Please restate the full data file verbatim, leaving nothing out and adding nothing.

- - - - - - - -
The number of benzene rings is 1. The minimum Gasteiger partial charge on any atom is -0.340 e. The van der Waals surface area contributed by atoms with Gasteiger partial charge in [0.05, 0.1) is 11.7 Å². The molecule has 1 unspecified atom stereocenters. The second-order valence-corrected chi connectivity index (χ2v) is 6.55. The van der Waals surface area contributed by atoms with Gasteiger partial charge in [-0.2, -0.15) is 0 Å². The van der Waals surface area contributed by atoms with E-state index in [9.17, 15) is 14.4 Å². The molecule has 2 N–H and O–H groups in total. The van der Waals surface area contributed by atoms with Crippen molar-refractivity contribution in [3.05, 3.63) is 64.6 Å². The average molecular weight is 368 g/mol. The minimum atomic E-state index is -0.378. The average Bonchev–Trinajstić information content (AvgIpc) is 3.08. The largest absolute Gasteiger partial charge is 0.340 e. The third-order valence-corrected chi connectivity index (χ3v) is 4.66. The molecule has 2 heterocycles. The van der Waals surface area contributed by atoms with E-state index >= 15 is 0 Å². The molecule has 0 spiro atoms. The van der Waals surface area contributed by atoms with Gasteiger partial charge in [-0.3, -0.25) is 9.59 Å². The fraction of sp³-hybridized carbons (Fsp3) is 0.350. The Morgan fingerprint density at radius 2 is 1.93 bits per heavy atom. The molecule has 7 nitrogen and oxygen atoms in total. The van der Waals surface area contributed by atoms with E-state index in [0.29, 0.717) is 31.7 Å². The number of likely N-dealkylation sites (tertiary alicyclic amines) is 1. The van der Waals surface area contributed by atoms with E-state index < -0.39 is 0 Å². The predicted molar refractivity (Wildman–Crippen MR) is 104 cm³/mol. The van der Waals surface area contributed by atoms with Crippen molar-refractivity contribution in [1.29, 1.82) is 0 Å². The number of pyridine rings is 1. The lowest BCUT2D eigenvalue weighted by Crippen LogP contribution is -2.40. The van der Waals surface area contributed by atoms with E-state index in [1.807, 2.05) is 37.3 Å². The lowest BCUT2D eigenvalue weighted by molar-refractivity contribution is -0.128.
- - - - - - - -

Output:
The number of benzene rings is 1. The minimum Gasteiger partial charge on any atom is -0.340 e. The van der Waals surface area contributed by atoms with Gasteiger partial charge in [0.05, 0.1) is 11.7 Å². The molecule has 1 unspecified atom stereocenters. The second-order valence-corrected chi connectivity index (χ2v) is 6.55. The van der Waals surface area contributed by atoms with Gasteiger partial charge in [-0.2, -0.15) is 0 Å². The van der Waals surface area contributed by atoms with E-state index in [9.17, 15) is 14.4 Å². The molecule has 2 N–H and O–H groups in total. The van der Waals surface area contributed by atoms with Crippen molar-refractivity contribution in [3.05, 3.63) is 64.6 Å². The average molecular weight is 368 g/mol. The minimum atomic E-state index is -0.378. The average Bonchev–Trinajstić information content (AvgIpc) is 3.08. The largest absolute Gasteiger partial charge is 0.340 e. The third-order valence-corrected chi connectivity index (χ3v) is 4.66. The molecule has 2 heterocycles. The van der Waals surface area contributed by atoms with E-state index >= 15 is 0 Å². The molecule has 0 spiro atoms. The van der Waals surface area contributed by atoms with Gasteiger partial charge in [-0.3, -0.25) is 9.59 Å². The fraction of sp³-hybridized carbons (Fsp3) is 0.350. The Morgan fingerprint density at radius 2 is 1.93 bits per heavy atom. The molecule has 7 nitrogen and oxygen atoms in total. The van der Waals surface area contributed by atoms with E-state index in [0.29, 0.717) is 31.7 Å². The number of likely N-dealkylation sites (tertiary alicyclic amines) is 1. The van der Waals surface area contributed by atoms with E-state index < -0.39 is 0 Å². The predicted molar refractivity (Wildman–Crippen MR) is 104 cm³/mol. The van der Waals surface area contributed by atoms with Crippen molar-refractivity contribution in [1.29, 1.82) is 0 Å². The number of pyridine rings is 1. The lowest BCUT2D eigenvalue weighted by Crippen LogP contribution is -2.40. The van der Waals surface area contributed by atoms with E-state index in [1.807, 2.05) is 37.3 Å². The lowest BCUT2D eigenvalue weighted by molar-refractivity contribution is -0.128.